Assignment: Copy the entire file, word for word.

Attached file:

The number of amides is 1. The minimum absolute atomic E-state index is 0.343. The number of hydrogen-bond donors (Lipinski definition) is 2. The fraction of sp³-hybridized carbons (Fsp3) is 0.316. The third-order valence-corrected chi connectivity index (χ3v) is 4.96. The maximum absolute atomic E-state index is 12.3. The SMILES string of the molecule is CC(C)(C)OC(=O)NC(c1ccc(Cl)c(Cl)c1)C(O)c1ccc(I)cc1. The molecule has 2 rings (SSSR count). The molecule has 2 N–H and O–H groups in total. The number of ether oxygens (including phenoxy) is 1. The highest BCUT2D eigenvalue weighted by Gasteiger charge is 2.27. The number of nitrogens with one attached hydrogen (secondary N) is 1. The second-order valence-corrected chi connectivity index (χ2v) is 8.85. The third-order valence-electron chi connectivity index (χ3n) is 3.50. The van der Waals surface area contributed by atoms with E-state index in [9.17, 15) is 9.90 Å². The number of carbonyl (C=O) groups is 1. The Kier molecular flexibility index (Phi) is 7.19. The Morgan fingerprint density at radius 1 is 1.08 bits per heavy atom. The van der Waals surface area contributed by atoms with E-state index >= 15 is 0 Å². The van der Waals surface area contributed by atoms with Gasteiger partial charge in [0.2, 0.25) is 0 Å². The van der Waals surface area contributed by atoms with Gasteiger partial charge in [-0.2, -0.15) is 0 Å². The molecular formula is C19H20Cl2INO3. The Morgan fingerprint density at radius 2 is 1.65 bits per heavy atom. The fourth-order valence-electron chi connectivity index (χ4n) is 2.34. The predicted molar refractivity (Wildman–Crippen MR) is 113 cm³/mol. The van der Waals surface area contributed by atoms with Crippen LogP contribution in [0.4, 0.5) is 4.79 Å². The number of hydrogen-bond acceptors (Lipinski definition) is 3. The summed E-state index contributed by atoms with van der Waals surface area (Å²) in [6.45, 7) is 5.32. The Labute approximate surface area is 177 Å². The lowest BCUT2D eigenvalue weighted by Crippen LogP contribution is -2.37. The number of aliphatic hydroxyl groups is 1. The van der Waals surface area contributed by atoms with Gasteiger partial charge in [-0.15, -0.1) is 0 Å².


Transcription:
The number of amides is 1. The minimum absolute atomic E-state index is 0.343. The number of hydrogen-bond donors (Lipinski definition) is 2. The fraction of sp³-hybridized carbons (Fsp3) is 0.316. The third-order valence-corrected chi connectivity index (χ3v) is 4.96. The maximum absolute atomic E-state index is 12.3. The SMILES string of the molecule is CC(C)(C)OC(=O)NC(c1ccc(Cl)c(Cl)c1)C(O)c1ccc(I)cc1. The molecule has 2 rings (SSSR count). The molecule has 2 N–H and O–H groups in total. The number of ether oxygens (including phenoxy) is 1. The highest BCUT2D eigenvalue weighted by Gasteiger charge is 2.27. The number of nitrogens with one attached hydrogen (secondary N) is 1. The second-order valence-corrected chi connectivity index (χ2v) is 8.85. The third-order valence-electron chi connectivity index (χ3n) is 3.50. The van der Waals surface area contributed by atoms with E-state index in [9.17, 15) is 9.90 Å². The number of carbonyl (C=O) groups is 1. The Kier molecular flexibility index (Phi) is 7.19. The Morgan fingerprint density at radius 1 is 1.08 bits per heavy atom. The van der Waals surface area contributed by atoms with E-state index >= 15 is 0 Å². The van der Waals surface area contributed by atoms with Gasteiger partial charge in [0.2, 0.25) is 0 Å². The van der Waals surface area contributed by atoms with Gasteiger partial charge in [-0.2, -0.15) is 0 Å². The molecular formula is C19H20Cl2INO3. The Morgan fingerprint density at radius 2 is 1.65 bits per heavy atom. The fourth-order valence-electron chi connectivity index (χ4n) is 2.34. The predicted molar refractivity (Wildman–Crippen MR) is 113 cm³/mol. The van der Waals surface area contributed by atoms with Crippen LogP contribution in [0.4, 0.5) is 4.79 Å². The number of hydrogen-bond acceptors (Lipinski definition) is 3. The summed E-state index contributed by atoms with van der Waals surface area (Å²) in [6.45, 7) is 5.32. The Labute approximate surface area is 177 Å². The lowest BCUT2D eigenvalue weighted by Crippen LogP contribution is -2.37. The number of aliphatic hydroxyl groups is 1. The van der Waals surface area contributed by atoms with Gasteiger partial charge in [-0.15, -0.1) is 0 Å².